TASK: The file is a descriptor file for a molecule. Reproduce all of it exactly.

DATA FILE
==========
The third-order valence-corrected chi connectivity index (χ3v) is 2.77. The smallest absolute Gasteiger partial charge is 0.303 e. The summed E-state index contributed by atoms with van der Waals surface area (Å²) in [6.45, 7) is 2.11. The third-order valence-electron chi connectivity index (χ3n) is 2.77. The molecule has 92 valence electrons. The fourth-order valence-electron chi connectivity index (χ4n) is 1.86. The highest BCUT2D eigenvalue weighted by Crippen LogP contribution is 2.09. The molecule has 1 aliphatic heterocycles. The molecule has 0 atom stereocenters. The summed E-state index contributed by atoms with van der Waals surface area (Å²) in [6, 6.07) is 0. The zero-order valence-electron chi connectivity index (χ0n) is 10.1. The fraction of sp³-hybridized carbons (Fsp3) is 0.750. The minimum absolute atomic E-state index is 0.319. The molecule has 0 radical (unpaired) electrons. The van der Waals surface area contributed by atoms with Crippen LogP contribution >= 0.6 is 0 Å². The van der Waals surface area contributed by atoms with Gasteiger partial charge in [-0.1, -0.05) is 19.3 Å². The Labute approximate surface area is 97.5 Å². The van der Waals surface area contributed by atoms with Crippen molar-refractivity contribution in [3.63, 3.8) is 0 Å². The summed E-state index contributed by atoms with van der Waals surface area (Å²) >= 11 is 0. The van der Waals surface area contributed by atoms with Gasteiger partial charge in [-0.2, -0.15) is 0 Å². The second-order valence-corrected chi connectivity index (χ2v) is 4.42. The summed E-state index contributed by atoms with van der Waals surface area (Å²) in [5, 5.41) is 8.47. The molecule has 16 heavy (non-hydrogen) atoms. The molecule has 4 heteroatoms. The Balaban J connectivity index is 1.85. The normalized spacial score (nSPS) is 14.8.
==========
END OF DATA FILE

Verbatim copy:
The third-order valence-corrected chi connectivity index (χ3v) is 2.77. The smallest absolute Gasteiger partial charge is 0.303 e. The summed E-state index contributed by atoms with van der Waals surface area (Å²) in [6.45, 7) is 2.11. The third-order valence-electron chi connectivity index (χ3n) is 2.77. The molecule has 92 valence electrons. The fourth-order valence-electron chi connectivity index (χ4n) is 1.86. The highest BCUT2D eigenvalue weighted by Crippen LogP contribution is 2.09. The molecule has 1 aliphatic heterocycles. The molecule has 0 atom stereocenters. The summed E-state index contributed by atoms with van der Waals surface area (Å²) in [6, 6.07) is 0. The zero-order valence-electron chi connectivity index (χ0n) is 10.1. The fraction of sp³-hybridized carbons (Fsp3) is 0.750. The minimum absolute atomic E-state index is 0.319. The molecule has 0 radical (unpaired) electrons. The van der Waals surface area contributed by atoms with Crippen LogP contribution >= 0.6 is 0 Å². The van der Waals surface area contributed by atoms with Gasteiger partial charge in [-0.1, -0.05) is 19.3 Å². The Labute approximate surface area is 97.5 Å². The van der Waals surface area contributed by atoms with Crippen molar-refractivity contribution in [3.63, 3.8) is 0 Å². The summed E-state index contributed by atoms with van der Waals surface area (Å²) >= 11 is 0. The van der Waals surface area contributed by atoms with Gasteiger partial charge in [-0.2, -0.15) is 0 Å². The second-order valence-corrected chi connectivity index (χ2v) is 4.42. The summed E-state index contributed by atoms with van der Waals surface area (Å²) in [5, 5.41) is 8.47. The molecule has 16 heavy (non-hydrogen) atoms. The molecule has 4 heteroatoms. The Balaban J connectivity index is 1.85. The normalized spacial score (nSPS) is 14.8.